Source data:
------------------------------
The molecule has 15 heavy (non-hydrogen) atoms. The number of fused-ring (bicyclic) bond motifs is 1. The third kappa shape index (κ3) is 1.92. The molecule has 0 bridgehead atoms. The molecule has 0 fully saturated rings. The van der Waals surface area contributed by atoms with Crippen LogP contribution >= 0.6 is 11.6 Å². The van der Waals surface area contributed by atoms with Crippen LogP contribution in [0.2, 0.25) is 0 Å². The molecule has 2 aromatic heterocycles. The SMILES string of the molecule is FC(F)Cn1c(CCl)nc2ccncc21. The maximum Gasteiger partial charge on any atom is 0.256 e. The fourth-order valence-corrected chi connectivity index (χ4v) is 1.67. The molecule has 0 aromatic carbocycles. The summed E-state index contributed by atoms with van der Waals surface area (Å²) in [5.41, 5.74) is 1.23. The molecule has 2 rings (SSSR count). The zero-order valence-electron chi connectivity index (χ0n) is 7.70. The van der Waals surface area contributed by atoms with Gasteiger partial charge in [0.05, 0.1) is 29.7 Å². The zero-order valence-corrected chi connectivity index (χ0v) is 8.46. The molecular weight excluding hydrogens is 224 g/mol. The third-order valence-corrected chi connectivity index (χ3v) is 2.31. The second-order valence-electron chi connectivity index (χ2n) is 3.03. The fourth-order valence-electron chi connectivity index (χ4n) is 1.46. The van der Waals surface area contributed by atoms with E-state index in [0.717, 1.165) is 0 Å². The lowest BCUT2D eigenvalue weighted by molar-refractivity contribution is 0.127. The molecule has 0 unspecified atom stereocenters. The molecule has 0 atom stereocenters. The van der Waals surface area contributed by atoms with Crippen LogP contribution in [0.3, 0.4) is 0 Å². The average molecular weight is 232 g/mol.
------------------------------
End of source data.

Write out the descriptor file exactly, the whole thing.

The molecule has 15 heavy (non-hydrogen) atoms. The number of fused-ring (bicyclic) bond motifs is 1. The third kappa shape index (κ3) is 1.92. The molecule has 0 bridgehead atoms. The molecule has 0 fully saturated rings. The van der Waals surface area contributed by atoms with Crippen LogP contribution >= 0.6 is 11.6 Å². The van der Waals surface area contributed by atoms with Crippen LogP contribution in [0.2, 0.25) is 0 Å². The molecule has 2 aromatic heterocycles. The SMILES string of the molecule is FC(F)Cn1c(CCl)nc2ccncc21. The maximum Gasteiger partial charge on any atom is 0.256 e. The fourth-order valence-corrected chi connectivity index (χ4v) is 1.67. The molecule has 0 aromatic carbocycles. The summed E-state index contributed by atoms with van der Waals surface area (Å²) in [5.41, 5.74) is 1.23. The molecule has 2 rings (SSSR count). The zero-order valence-electron chi connectivity index (χ0n) is 7.70. The van der Waals surface area contributed by atoms with Gasteiger partial charge in [0.05, 0.1) is 29.7 Å². The zero-order valence-corrected chi connectivity index (χ0v) is 8.46. The molecular weight excluding hydrogens is 224 g/mol. The third-order valence-corrected chi connectivity index (χ3v) is 2.31. The second-order valence-electron chi connectivity index (χ2n) is 3.03. The fourth-order valence-electron chi connectivity index (χ4n) is 1.46. The van der Waals surface area contributed by atoms with E-state index in [0.717, 1.165) is 0 Å². The lowest BCUT2D eigenvalue weighted by molar-refractivity contribution is 0.127. The molecule has 0 unspecified atom stereocenters. The molecule has 0 atom stereocenters. The van der Waals surface area contributed by atoms with Crippen LogP contribution in [0.3, 0.4) is 0 Å². The average molecular weight is 232 g/mol.